The evolution of CSS in the web design world has been the largest driving force behind innovative webpage changes. As coding continues to change, more is possible now than ever before. The more inviting your page is, the more traffic you will see, and CSS can help you get there. However, wading through useful CSS snippets can feel overwhelming.
Remember, while interactive improvements are new and exciting, web design is still about balance and simplicity. Overloading the page with interactive features is just as bad as ignoring them completely.
Take a look at these seven amazing examples of how CSS can be used to improve your page.
If you’re in the business of creating a web presence, no one has to tell you about the importance of connecting to customers or readers on social media. This quick CSS design makes it easy for your readers to add you to their favorite feeds.
Speaking of social media, take a look at this flip-down Twitter button. An advantage here is it draws a little more attention. While creating a series of four or five to display each of your social media platforms would be messy and distracting, this button is an excellent choice if you’re trying to simply emphasize one feed.
Do you have a lot of options on your page? Check out these slick CSS checkboxes and slides. The inputs rely on html you’re probably already using, but you can’t beat the unique, customized feel of these switches.
Pricing layouts may be one of the most crucial interfaces. This elegant design allows you to emphasize your most enticing offer, subtly directing buyers to a particular option.
This could be used a lot of ways. The bottom line, though, is you want your page to be interactive. Use this handy tool to get your viewers interested in the statistics you know they need.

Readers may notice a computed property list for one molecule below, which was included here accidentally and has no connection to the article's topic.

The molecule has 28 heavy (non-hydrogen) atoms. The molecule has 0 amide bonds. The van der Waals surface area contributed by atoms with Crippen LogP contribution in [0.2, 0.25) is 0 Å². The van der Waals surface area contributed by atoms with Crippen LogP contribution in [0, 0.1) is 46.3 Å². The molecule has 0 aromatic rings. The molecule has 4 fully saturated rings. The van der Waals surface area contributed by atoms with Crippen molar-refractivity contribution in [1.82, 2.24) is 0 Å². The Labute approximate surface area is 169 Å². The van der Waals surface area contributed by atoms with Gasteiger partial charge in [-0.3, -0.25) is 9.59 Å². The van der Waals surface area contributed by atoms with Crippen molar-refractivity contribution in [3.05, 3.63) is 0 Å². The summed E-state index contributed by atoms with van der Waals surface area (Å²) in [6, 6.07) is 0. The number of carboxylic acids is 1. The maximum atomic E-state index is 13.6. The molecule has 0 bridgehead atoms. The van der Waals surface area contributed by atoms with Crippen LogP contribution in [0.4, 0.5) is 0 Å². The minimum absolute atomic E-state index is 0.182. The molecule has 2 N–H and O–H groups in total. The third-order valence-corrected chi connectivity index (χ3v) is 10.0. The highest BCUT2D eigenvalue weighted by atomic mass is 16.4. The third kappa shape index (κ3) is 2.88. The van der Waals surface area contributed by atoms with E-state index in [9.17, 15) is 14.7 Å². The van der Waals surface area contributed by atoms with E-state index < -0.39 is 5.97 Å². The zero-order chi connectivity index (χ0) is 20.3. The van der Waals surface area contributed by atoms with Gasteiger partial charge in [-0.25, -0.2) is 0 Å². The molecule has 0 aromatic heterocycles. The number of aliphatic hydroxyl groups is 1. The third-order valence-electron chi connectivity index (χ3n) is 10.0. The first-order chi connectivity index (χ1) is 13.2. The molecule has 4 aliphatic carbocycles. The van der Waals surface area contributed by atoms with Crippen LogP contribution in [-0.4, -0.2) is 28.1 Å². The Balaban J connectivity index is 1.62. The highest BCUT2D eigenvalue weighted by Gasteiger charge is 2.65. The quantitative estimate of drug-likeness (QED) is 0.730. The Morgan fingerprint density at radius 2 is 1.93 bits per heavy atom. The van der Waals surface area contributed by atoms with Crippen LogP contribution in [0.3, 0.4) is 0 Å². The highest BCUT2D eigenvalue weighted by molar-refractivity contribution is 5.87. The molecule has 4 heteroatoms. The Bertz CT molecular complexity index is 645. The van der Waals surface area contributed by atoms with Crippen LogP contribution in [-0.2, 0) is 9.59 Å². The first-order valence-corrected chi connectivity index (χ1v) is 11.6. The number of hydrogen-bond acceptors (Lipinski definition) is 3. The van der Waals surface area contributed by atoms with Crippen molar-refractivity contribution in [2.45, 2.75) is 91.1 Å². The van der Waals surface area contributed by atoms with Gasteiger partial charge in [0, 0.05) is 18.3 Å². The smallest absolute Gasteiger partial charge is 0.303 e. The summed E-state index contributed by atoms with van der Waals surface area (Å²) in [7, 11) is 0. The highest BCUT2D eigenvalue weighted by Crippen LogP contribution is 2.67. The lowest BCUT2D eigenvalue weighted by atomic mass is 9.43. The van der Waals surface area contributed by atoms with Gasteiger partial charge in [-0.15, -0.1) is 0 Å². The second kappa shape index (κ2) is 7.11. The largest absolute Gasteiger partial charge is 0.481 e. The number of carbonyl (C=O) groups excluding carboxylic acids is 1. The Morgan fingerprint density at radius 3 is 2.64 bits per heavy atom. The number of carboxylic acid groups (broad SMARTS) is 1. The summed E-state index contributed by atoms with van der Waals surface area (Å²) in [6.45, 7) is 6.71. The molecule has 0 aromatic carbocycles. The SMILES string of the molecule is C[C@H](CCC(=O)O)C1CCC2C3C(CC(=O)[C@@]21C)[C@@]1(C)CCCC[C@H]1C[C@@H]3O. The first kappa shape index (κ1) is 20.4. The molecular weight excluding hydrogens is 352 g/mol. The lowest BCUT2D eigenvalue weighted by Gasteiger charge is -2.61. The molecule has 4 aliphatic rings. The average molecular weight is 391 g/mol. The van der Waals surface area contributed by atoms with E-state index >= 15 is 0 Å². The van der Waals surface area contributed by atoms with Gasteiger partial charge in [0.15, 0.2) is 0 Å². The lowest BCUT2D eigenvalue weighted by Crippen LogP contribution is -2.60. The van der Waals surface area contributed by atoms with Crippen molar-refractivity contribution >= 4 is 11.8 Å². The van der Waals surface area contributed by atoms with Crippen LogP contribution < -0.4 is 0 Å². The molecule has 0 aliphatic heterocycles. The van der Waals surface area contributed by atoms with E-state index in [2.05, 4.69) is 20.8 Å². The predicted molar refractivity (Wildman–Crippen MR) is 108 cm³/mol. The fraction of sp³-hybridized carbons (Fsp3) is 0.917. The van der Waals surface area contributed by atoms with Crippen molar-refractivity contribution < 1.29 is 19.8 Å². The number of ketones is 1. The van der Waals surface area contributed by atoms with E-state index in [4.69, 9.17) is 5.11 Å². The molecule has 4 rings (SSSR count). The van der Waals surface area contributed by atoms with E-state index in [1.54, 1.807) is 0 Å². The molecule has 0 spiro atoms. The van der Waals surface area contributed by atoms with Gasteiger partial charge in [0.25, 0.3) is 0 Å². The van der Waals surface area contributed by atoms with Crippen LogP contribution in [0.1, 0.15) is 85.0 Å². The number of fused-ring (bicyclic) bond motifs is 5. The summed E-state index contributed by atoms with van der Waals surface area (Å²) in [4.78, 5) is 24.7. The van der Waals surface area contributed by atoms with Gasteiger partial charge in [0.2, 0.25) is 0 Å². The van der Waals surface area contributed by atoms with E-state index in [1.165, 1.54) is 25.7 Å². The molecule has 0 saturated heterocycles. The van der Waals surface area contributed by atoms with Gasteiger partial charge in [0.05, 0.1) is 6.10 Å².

This interactive menu helps highlight other content on your page. Fight off that dreaded bounce rate by making your menus inviting. Readers will be more likely to click, which will improve your SEO ranking and keep your site collecting those hits.
A clean, attractive design can do wonders for your page design. Sometimes, though, you just have too much content to fit it all on one page. You don’t want to branch it out to different tabs, so what do you do? This handy CSS accordion will help you collapse it down to a tidy, easily-navigatable page.
These seven examples just scratch the surface. Just deciding on a simple responsive menu design could take you hours. If you haven’t started exploring useful CSS snippets, it might be time to give your website a much-needed makeover. Consider the ways that modern programming could turn your site into the interactive tool it could be.
About The Author
Eleanor Hecks is the Editor-in-Chief of Designerly Magazine, an online publication dedicated to providing in-depth content from the design and marketing industries. When she's not designing or writing code, you can find her re-reading the Harry Potter series, burning calories at a local Zumba class, or hanging out with her dogs, Bear and Lucy.